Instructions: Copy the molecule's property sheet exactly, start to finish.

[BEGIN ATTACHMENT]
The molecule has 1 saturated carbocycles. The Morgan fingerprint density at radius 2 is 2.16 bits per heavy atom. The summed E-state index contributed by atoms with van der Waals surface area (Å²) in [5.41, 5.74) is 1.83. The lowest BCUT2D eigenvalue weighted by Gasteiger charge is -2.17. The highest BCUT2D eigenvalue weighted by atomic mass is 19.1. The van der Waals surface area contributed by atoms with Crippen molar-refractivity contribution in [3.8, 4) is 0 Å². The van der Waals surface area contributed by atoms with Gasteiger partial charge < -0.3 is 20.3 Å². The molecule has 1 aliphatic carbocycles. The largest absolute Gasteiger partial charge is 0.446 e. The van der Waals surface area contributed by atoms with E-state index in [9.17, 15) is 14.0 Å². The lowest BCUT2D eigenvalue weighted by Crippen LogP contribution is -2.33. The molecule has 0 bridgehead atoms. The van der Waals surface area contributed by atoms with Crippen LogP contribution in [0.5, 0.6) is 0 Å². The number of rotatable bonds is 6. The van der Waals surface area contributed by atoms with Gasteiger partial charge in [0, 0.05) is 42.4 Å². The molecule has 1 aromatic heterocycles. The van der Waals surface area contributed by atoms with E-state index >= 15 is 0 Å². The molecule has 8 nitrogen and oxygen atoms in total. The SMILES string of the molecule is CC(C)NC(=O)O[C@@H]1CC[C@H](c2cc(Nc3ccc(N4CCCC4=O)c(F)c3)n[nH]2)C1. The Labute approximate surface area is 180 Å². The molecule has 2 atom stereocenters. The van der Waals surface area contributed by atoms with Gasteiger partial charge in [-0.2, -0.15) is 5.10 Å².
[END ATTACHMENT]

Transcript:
The molecule has 1 saturated carbocycles. The Morgan fingerprint density at radius 2 is 2.16 bits per heavy atom. The summed E-state index contributed by atoms with van der Waals surface area (Å²) in [5.41, 5.74) is 1.83. The lowest BCUT2D eigenvalue weighted by Gasteiger charge is -2.17. The highest BCUT2D eigenvalue weighted by atomic mass is 19.1. The van der Waals surface area contributed by atoms with Crippen molar-refractivity contribution in [3.8, 4) is 0 Å². The van der Waals surface area contributed by atoms with Gasteiger partial charge < -0.3 is 20.3 Å². The molecule has 1 aliphatic carbocycles. The largest absolute Gasteiger partial charge is 0.446 e. The van der Waals surface area contributed by atoms with E-state index in [9.17, 15) is 14.0 Å². The lowest BCUT2D eigenvalue weighted by Crippen LogP contribution is -2.33. The molecule has 0 bridgehead atoms. The van der Waals surface area contributed by atoms with Crippen LogP contribution in [0.5, 0.6) is 0 Å². The number of rotatable bonds is 6. The van der Waals surface area contributed by atoms with Gasteiger partial charge in [0, 0.05) is 42.4 Å². The molecule has 1 aromatic heterocycles. The van der Waals surface area contributed by atoms with E-state index >= 15 is 0 Å². The molecule has 8 nitrogen and oxygen atoms in total. The SMILES string of the molecule is CC(C)NC(=O)O[C@@H]1CC[C@H](c2cc(Nc3ccc(N4CCCC4=O)c(F)c3)n[nH]2)C1. The Labute approximate surface area is 180 Å². The molecule has 2 atom stereocenters. The van der Waals surface area contributed by atoms with Gasteiger partial charge in [-0.2, -0.15) is 5.10 Å².